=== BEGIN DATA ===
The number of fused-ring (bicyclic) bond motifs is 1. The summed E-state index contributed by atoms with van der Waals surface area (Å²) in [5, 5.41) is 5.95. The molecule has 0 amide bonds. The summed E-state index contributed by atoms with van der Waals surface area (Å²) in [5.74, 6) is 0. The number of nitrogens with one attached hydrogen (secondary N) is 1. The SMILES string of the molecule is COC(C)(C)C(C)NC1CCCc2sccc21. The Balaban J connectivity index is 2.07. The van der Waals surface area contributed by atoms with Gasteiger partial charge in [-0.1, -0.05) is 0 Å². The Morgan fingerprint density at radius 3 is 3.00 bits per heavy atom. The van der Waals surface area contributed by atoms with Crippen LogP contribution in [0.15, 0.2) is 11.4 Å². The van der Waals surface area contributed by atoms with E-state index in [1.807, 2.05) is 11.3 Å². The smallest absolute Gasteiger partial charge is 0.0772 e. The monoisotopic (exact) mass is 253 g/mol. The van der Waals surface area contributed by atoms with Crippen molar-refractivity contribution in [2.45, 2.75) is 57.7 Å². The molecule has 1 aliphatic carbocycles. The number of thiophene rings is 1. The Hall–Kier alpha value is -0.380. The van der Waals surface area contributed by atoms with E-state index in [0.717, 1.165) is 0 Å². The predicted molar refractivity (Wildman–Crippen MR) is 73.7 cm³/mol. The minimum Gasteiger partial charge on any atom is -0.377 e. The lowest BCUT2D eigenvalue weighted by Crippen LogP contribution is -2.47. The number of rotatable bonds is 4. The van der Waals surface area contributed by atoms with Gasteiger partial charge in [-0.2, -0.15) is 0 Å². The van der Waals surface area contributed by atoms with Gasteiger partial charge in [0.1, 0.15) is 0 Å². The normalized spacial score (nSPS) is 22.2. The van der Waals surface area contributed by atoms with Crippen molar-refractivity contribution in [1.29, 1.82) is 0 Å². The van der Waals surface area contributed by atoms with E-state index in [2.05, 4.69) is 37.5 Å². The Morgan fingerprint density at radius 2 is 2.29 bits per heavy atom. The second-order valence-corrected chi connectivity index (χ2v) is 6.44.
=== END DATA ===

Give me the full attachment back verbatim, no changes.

The number of fused-ring (bicyclic) bond motifs is 1. The summed E-state index contributed by atoms with van der Waals surface area (Å²) in [5, 5.41) is 5.95. The molecule has 0 amide bonds. The summed E-state index contributed by atoms with van der Waals surface area (Å²) in [5.74, 6) is 0. The number of nitrogens with one attached hydrogen (secondary N) is 1. The SMILES string of the molecule is COC(C)(C)C(C)NC1CCCc2sccc21. The Balaban J connectivity index is 2.07. The van der Waals surface area contributed by atoms with Gasteiger partial charge in [-0.1, -0.05) is 0 Å². The Morgan fingerprint density at radius 3 is 3.00 bits per heavy atom. The van der Waals surface area contributed by atoms with Crippen LogP contribution in [0.15, 0.2) is 11.4 Å². The van der Waals surface area contributed by atoms with E-state index in [1.807, 2.05) is 11.3 Å². The smallest absolute Gasteiger partial charge is 0.0772 e. The monoisotopic (exact) mass is 253 g/mol. The van der Waals surface area contributed by atoms with Crippen molar-refractivity contribution in [2.45, 2.75) is 57.7 Å². The molecule has 1 aliphatic carbocycles. The number of thiophene rings is 1. The Hall–Kier alpha value is -0.380. The van der Waals surface area contributed by atoms with E-state index in [0.717, 1.165) is 0 Å². The predicted molar refractivity (Wildman–Crippen MR) is 73.7 cm³/mol. The minimum Gasteiger partial charge on any atom is -0.377 e. The lowest BCUT2D eigenvalue weighted by Crippen LogP contribution is -2.47. The number of rotatable bonds is 4. The van der Waals surface area contributed by atoms with Gasteiger partial charge in [-0.2, -0.15) is 0 Å². The van der Waals surface area contributed by atoms with Gasteiger partial charge in [0.1, 0.15) is 0 Å². The normalized spacial score (nSPS) is 22.2. The van der Waals surface area contributed by atoms with Crippen molar-refractivity contribution in [1.29, 1.82) is 0 Å². The van der Waals surface area contributed by atoms with E-state index in [2.05, 4.69) is 37.5 Å². The Morgan fingerprint density at radius 2 is 2.29 bits per heavy atom. The second-order valence-corrected chi connectivity index (χ2v) is 6.44.